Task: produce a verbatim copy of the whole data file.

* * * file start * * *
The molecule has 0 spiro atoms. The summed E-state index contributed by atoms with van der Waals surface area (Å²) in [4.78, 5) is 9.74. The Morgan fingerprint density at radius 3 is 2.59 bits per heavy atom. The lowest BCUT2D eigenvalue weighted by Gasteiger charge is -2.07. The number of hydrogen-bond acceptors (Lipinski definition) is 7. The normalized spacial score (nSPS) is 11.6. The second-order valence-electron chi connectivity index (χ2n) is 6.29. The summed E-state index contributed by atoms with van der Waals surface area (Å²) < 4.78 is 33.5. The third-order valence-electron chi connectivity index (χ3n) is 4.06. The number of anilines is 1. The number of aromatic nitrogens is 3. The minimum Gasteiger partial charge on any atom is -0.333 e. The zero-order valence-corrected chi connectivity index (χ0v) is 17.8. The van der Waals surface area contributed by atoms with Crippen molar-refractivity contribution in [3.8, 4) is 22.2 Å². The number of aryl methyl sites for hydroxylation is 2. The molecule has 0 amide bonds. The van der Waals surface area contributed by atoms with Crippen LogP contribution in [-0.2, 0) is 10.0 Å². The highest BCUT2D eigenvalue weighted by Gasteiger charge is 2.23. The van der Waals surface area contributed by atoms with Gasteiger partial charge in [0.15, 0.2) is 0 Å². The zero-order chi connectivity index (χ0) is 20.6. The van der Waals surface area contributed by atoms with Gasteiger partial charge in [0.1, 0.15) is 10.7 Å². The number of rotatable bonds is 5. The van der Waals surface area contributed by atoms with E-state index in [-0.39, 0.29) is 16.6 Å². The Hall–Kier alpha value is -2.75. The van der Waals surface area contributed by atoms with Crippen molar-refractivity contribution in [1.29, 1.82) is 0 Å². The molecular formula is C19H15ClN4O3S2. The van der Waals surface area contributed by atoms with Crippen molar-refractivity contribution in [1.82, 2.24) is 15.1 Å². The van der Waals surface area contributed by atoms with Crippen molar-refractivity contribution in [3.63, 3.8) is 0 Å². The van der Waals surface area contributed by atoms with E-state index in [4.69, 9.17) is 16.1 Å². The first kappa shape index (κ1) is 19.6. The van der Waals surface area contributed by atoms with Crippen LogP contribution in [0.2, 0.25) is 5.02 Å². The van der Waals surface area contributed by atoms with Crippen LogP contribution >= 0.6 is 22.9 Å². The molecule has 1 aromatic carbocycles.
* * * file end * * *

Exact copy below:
The molecule has 0 spiro atoms. The summed E-state index contributed by atoms with van der Waals surface area (Å²) in [4.78, 5) is 9.74. The Morgan fingerprint density at radius 3 is 2.59 bits per heavy atom. The lowest BCUT2D eigenvalue weighted by Gasteiger charge is -2.07. The number of hydrogen-bond acceptors (Lipinski definition) is 7. The normalized spacial score (nSPS) is 11.6. The second-order valence-electron chi connectivity index (χ2n) is 6.29. The summed E-state index contributed by atoms with van der Waals surface area (Å²) < 4.78 is 33.5. The third-order valence-electron chi connectivity index (χ3n) is 4.06. The number of anilines is 1. The number of aromatic nitrogens is 3. The minimum Gasteiger partial charge on any atom is -0.333 e. The zero-order valence-corrected chi connectivity index (χ0v) is 17.8. The van der Waals surface area contributed by atoms with Crippen molar-refractivity contribution in [3.8, 4) is 22.2 Å². The number of aryl methyl sites for hydroxylation is 2. The molecule has 0 amide bonds. The van der Waals surface area contributed by atoms with Crippen LogP contribution in [-0.2, 0) is 10.0 Å². The highest BCUT2D eigenvalue weighted by Gasteiger charge is 2.23. The van der Waals surface area contributed by atoms with Gasteiger partial charge in [0.15, 0.2) is 0 Å². The zero-order chi connectivity index (χ0) is 20.6. The van der Waals surface area contributed by atoms with Gasteiger partial charge in [0.1, 0.15) is 10.7 Å². The number of rotatable bonds is 5. The van der Waals surface area contributed by atoms with E-state index in [-0.39, 0.29) is 16.6 Å². The Hall–Kier alpha value is -2.75. The van der Waals surface area contributed by atoms with Crippen molar-refractivity contribution in [1.29, 1.82) is 0 Å². The molecular formula is C19H15ClN4O3S2. The van der Waals surface area contributed by atoms with Crippen molar-refractivity contribution in [1.82, 2.24) is 15.1 Å². The van der Waals surface area contributed by atoms with Crippen molar-refractivity contribution in [3.63, 3.8) is 0 Å². The van der Waals surface area contributed by atoms with E-state index in [4.69, 9.17) is 16.1 Å². The first kappa shape index (κ1) is 19.6. The van der Waals surface area contributed by atoms with Crippen LogP contribution in [0.2, 0.25) is 5.02 Å². The van der Waals surface area contributed by atoms with Crippen LogP contribution >= 0.6 is 22.9 Å². The molecule has 1 aromatic carbocycles.